So don’t be a dead rock – scared to risk life and breath, scared to trust the One who created this earth and is in the process of saving you. Don’t be a rolling stone – too busy to notice the things that matter. Don’t be a rough hewn rock running roughshod on all who dare to cross your path. Don’t be a silent stone, unable to speak truthfully about what God’s doing in your life. Don’t be a lone pebble along the road, keeping what you think is a safe distance, but easily tossed around by anything that rolls along. Be a living stone – breathing with the love of Christ. Be a gratitude rock – one who gives back to God. Be an ebenezer (stone of help) – one that others can lean upon. And let yourselves be built together into a cairn of hope for this hurting world. Be the generous and loving people of God you are intended to be, built on Christ the head and cornerstone, our secure foundation.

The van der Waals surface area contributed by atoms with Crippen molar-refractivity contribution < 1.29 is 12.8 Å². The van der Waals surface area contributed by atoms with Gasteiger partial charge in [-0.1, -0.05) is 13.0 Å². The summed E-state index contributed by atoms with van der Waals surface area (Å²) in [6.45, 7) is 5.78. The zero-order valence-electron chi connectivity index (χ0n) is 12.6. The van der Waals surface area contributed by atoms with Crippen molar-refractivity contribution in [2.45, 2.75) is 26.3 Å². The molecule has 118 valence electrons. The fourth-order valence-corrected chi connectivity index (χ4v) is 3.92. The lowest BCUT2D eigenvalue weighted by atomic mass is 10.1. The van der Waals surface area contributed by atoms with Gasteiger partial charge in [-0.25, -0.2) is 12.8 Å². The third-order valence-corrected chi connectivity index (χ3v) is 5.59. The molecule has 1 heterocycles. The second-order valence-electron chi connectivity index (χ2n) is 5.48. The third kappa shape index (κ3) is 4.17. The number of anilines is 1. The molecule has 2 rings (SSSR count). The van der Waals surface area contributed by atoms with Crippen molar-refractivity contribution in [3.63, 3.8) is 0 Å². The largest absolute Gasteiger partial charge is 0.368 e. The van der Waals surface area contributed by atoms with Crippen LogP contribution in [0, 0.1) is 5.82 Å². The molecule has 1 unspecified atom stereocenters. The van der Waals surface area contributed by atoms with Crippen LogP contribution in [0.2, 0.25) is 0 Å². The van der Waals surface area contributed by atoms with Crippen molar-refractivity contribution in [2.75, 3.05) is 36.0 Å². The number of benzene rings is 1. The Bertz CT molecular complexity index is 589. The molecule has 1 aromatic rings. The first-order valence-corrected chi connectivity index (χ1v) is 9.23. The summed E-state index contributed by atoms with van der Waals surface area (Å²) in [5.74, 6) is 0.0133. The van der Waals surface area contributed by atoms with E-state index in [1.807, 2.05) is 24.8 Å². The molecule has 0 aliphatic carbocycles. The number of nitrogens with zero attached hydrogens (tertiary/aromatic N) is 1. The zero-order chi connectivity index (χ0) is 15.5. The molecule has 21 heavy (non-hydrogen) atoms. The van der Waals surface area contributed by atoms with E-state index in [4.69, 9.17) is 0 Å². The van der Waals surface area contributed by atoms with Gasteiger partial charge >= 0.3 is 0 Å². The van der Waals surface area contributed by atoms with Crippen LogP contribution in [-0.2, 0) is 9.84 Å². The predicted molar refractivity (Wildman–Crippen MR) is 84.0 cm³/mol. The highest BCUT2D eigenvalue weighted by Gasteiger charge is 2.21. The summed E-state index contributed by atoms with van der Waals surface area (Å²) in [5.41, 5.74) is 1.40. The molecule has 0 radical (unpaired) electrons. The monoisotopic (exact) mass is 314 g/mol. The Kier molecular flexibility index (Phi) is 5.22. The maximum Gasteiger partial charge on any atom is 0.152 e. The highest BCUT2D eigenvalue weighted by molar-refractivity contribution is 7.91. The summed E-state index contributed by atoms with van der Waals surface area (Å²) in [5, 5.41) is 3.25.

O God, our rock of refuge, we re-commit ourselves to your service today with one of our most precious gifts, the gift of money. Speak to us now regarding these promises we intend to make. You know our particular situations, so speak gently to reassure us or offer us the challenge we need to grow in faith....Bless us with a firm resolve to live the new life to which you call us.... Take us and built of us a spiritual house, a holy people who minister to one another, who care for others with generosity of heart. Remove all fear in us, breathe life into us and make us your living stones, people who make spiritual sacrifices, acceptable to you through Jesus Christ, our cornerstone, we pray. Amen.